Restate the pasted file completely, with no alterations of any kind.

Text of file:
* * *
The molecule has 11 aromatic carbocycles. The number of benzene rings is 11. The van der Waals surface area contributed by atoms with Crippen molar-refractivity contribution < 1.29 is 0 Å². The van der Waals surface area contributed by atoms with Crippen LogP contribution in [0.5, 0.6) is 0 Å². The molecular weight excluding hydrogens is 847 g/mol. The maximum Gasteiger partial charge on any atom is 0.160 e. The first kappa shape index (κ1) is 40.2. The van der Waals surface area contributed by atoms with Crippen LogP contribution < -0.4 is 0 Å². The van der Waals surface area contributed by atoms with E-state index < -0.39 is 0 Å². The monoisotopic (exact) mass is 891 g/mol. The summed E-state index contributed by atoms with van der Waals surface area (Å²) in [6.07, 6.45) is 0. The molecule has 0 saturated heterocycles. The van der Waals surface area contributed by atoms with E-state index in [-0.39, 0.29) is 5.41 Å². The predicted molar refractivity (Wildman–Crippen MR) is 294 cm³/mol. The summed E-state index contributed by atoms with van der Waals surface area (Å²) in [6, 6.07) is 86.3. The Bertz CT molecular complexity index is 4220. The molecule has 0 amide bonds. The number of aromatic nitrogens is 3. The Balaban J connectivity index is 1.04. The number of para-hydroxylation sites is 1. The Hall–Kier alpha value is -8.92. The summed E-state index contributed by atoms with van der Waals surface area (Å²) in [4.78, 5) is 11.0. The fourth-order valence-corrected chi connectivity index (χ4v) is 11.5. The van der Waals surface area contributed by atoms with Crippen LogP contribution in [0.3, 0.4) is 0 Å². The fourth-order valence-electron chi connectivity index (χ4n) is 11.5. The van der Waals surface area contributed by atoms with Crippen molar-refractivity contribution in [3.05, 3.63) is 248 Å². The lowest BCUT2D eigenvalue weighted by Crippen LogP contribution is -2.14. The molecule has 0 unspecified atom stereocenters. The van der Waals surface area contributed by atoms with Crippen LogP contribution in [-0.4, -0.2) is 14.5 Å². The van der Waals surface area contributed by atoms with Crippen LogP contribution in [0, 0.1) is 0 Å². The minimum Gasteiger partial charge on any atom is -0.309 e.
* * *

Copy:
The molecule has 11 aromatic carbocycles. The number of benzene rings is 11. The van der Waals surface area contributed by atoms with Crippen molar-refractivity contribution < 1.29 is 0 Å². The van der Waals surface area contributed by atoms with Crippen LogP contribution in [0.5, 0.6) is 0 Å². The molecular weight excluding hydrogens is 847 g/mol. The maximum Gasteiger partial charge on any atom is 0.160 e. The first kappa shape index (κ1) is 40.2. The van der Waals surface area contributed by atoms with Crippen LogP contribution < -0.4 is 0 Å². The van der Waals surface area contributed by atoms with E-state index < -0.39 is 0 Å². The monoisotopic (exact) mass is 891 g/mol. The summed E-state index contributed by atoms with van der Waals surface area (Å²) in [6.07, 6.45) is 0. The molecule has 0 saturated heterocycles. The van der Waals surface area contributed by atoms with E-state index in [-0.39, 0.29) is 5.41 Å². The predicted molar refractivity (Wildman–Crippen MR) is 294 cm³/mol. The summed E-state index contributed by atoms with van der Waals surface area (Å²) in [6, 6.07) is 86.3. The Bertz CT molecular complexity index is 4220. The molecule has 0 amide bonds. The number of aromatic nitrogens is 3. The Balaban J connectivity index is 1.04. The number of para-hydroxylation sites is 1. The Hall–Kier alpha value is -8.92. The summed E-state index contributed by atoms with van der Waals surface area (Å²) in [4.78, 5) is 11.0. The fourth-order valence-corrected chi connectivity index (χ4v) is 11.5. The van der Waals surface area contributed by atoms with Crippen LogP contribution in [0.3, 0.4) is 0 Å². The fourth-order valence-electron chi connectivity index (χ4n) is 11.5. The van der Waals surface area contributed by atoms with Crippen molar-refractivity contribution in [3.05, 3.63) is 248 Å². The lowest BCUT2D eigenvalue weighted by Crippen LogP contribution is -2.14. The molecule has 0 unspecified atom stereocenters. The van der Waals surface area contributed by atoms with Crippen LogP contribution in [-0.4, -0.2) is 14.5 Å². The van der Waals surface area contributed by atoms with Crippen LogP contribution in [0, 0.1) is 0 Å². The minimum Gasteiger partial charge on any atom is -0.309 e.